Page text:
Press Releases » New record for Waikato/BOP Regional Final of FMG Young Farmer of the Year
A record number of women will compete in this year’s Waikato/Bay of Plenty Regional Final of the FMG Young Farmer of the Year.
Three of the seven competitors in the event, which is being held in Rotorua on March 10th, are women.
It’s one of seven regional finals being held across New Zealand to decide contestants for the grand final of the prestigious competition in Invercargill in July.
It’ll be dairy farmer Sophia Clark’s third attempt at winning a regional final.
“This is the most women I’ve ever seen make it through to the Waikato/Bay of Plenty Regional Final,” said Sophia.
The 29-year-old 50:50 sharemilks 270 cows at Waharoa near Matamata and works part-time for a seed company.
Last year she undertook the Kellogg Rural Leadership Programme and explored strategies for a 50:50 sharemilker to cost-effectively improve their herd.
Sophia enjoys a challenge and convinced fourth-generation dairy farmer Rachael Phillips to give the contest a go.
“It’s awesome to see almost half the finalists are women. It’d be great to have another woman take out the regional final,” said the 27-year-old.
Rachael is in her first season 50:50 sharemilking 240 cows in Te Awamutu and has previously milked 440 ewes in England.
It’ll be Zara Cosh’s second time competing.
“It makes me feel proud to see a growing number of women taking on the blokes,” said the 25-year-old who manages a 165-cow dairy farm at Huntly.
The last woman to win the Waikato/Bay of Plenty Regional Final was Louise Collingwood in 2003.
The trio will face off against four men, who are also all dairy farmers.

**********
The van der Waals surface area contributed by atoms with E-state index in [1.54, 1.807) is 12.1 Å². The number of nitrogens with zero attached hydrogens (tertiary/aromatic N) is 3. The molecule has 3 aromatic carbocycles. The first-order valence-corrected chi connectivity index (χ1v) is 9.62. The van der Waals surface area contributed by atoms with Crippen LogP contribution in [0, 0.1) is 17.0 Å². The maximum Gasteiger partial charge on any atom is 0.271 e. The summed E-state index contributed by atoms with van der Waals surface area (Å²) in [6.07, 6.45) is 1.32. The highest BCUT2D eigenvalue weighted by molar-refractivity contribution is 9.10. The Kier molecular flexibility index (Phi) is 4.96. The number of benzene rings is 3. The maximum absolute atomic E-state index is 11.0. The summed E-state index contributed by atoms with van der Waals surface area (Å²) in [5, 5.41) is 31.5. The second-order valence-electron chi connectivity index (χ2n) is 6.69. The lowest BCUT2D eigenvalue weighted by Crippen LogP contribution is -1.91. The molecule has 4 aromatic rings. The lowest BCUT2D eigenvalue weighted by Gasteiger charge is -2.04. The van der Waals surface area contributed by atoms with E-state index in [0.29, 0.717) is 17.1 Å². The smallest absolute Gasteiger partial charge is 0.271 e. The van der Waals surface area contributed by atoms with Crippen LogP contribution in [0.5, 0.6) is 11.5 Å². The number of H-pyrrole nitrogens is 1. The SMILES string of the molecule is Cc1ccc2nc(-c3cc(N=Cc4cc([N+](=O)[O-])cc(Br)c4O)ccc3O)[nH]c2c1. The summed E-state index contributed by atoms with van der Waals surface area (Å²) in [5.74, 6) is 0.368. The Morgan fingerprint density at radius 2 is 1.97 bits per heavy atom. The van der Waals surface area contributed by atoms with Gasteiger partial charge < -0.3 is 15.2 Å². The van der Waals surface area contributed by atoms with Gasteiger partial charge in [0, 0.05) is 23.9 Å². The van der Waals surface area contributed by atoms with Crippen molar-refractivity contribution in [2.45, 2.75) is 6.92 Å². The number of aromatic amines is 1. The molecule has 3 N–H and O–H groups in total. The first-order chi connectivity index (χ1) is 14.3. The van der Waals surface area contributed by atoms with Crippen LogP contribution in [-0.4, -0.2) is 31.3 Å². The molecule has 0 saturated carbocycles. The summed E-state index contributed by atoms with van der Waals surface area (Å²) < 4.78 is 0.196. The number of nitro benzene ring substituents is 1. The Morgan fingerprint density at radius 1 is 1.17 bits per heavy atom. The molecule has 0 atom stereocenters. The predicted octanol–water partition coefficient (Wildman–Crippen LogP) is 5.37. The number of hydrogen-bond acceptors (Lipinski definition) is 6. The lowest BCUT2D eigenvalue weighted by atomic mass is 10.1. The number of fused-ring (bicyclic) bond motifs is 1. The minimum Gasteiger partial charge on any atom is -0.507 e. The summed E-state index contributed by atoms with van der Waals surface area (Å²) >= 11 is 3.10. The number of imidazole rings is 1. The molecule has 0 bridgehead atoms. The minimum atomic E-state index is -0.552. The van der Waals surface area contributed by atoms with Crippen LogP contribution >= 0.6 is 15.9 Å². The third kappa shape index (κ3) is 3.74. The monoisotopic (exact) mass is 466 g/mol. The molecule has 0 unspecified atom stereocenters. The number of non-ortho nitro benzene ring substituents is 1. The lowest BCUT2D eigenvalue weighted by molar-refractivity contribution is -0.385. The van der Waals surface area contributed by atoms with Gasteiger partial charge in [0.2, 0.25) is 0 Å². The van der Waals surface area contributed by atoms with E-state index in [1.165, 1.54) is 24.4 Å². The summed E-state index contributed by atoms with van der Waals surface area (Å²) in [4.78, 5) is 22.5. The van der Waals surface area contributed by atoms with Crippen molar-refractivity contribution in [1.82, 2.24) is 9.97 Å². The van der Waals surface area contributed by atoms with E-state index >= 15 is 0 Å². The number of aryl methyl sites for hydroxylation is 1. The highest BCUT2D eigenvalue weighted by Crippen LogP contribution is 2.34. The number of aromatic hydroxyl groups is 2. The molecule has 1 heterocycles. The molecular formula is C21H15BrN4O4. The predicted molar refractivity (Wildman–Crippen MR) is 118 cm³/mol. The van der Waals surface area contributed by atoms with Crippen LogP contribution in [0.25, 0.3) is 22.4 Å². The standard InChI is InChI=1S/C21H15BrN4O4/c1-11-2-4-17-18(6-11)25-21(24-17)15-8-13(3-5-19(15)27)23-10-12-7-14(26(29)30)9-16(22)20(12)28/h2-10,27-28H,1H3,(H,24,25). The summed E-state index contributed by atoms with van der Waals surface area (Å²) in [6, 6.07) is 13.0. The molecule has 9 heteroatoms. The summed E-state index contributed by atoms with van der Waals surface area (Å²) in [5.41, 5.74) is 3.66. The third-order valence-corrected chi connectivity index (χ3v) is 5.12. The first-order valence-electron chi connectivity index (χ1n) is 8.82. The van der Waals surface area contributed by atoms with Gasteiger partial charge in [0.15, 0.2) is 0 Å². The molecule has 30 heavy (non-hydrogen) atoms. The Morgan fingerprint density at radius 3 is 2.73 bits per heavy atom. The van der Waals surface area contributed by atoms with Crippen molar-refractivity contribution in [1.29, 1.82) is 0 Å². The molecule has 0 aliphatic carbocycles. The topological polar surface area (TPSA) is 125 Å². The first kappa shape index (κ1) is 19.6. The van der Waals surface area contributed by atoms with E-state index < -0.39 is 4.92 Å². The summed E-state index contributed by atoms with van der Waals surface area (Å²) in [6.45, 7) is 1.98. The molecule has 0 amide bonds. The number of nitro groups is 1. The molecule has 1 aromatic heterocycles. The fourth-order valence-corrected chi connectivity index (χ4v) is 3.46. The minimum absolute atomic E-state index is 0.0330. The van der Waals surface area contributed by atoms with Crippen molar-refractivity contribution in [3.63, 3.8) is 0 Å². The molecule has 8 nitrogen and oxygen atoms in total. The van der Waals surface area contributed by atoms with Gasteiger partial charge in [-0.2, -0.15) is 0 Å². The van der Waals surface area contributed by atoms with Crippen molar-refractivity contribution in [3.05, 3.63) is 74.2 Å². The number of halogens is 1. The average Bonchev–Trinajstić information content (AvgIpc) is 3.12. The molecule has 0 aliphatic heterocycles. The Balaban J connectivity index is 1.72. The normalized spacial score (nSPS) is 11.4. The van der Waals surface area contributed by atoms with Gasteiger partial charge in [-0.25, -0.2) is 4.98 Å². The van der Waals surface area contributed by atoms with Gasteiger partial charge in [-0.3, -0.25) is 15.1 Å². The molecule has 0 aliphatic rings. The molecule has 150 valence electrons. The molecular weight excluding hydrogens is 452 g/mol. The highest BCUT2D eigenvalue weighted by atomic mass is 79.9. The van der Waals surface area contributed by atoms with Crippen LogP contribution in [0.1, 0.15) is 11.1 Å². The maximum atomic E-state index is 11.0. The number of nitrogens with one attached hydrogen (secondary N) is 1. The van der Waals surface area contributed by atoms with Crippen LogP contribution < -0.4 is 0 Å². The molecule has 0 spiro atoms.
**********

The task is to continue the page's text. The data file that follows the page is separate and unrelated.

Josh Cozens is a qualified automotive service technician who contract milks 350 cows at Whakatane.
This will be his third attempt at clinching a spot in the grand final.
“Each time I’ve done the contest it’s been different, so the variety makes taking part quite rewarding,” said the 29-year-old.
Colin Tremain is also a career-changer.
The qualified builder helped construct the Te Mihi Power Station north of Taupo.
He now manages a 1,750-cow dairy farm and support unit in Rotorua.
“We milk through two sheds. The farm employs four full-time and two part-time staff,” said Colin.
“I really enjoy the personal development aspect of the contest.”
Eoin O’Mahony contract milks 650 cows on a split-calving farm near Tokoroa.
He came runner-up Waikato Share Farmer of the Year in the 2017 NZ Dairy Industry Awards.
“I like the opportunities available for growth and succession in New Zealand,” said Eoin who is from Ireland.
Andrew Wards grew up watching the FMG Young Farmer of the Year on television.
He aspired to have a go when he was old enough.
The 22-year-old is in his first season lower order sharemilking on a 230-cow farm south of Otorohanga.
“I always aim to do the best I can,” said Andrew, who is studying for a Diploma in Agribusiness Management through PrimaryITO.
The eighth spot in the contest, which was to be filled by Colby Harris, will be left vacant as a mark of respect following his sudden death in December 2017.
Colby was second-in-charge on a 300-cow dairy farm at Huntly and a much-loved member of North Waikato Young Farmers.
The regional final is being held at the Rotorua A&P Showgrounds on March 10th. The evening show, hosted by Te Radar, is at the city’s Novotel Hotel.
It’s the 50th anniversary of the iconic agricultural competition which was first held in 1969.
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